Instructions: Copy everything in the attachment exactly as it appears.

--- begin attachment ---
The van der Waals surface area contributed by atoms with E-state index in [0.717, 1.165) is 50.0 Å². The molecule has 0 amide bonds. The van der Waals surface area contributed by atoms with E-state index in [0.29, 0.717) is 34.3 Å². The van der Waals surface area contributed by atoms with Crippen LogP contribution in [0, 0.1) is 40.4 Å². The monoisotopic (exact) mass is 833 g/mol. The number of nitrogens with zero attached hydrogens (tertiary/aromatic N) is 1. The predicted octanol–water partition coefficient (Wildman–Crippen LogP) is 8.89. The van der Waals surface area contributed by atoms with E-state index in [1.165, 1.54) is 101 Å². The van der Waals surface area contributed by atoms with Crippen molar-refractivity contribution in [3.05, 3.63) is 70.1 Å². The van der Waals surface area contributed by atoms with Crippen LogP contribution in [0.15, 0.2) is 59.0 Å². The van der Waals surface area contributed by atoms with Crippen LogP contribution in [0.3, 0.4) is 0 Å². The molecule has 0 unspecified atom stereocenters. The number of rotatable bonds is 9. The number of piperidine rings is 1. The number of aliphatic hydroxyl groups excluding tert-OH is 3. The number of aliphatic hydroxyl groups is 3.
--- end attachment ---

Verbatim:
The van der Waals surface area contributed by atoms with E-state index in [0.717, 1.165) is 50.0 Å². The molecule has 0 amide bonds. The van der Waals surface area contributed by atoms with E-state index in [0.29, 0.717) is 34.3 Å². The van der Waals surface area contributed by atoms with Crippen LogP contribution in [0, 0.1) is 40.4 Å². The monoisotopic (exact) mass is 833 g/mol. The number of nitrogens with zero attached hydrogens (tertiary/aromatic N) is 1. The predicted octanol–water partition coefficient (Wildman–Crippen LogP) is 8.89. The van der Waals surface area contributed by atoms with E-state index in [1.165, 1.54) is 101 Å². The van der Waals surface area contributed by atoms with Crippen molar-refractivity contribution in [3.05, 3.63) is 70.1 Å². The van der Waals surface area contributed by atoms with Crippen LogP contribution in [0.15, 0.2) is 59.0 Å². The van der Waals surface area contributed by atoms with Crippen LogP contribution in [0.3, 0.4) is 0 Å². The molecule has 0 unspecified atom stereocenters. The number of rotatable bonds is 9. The number of piperidine rings is 1. The number of aliphatic hydroxyl groups excluding tert-OH is 3. The number of aliphatic hydroxyl groups is 3.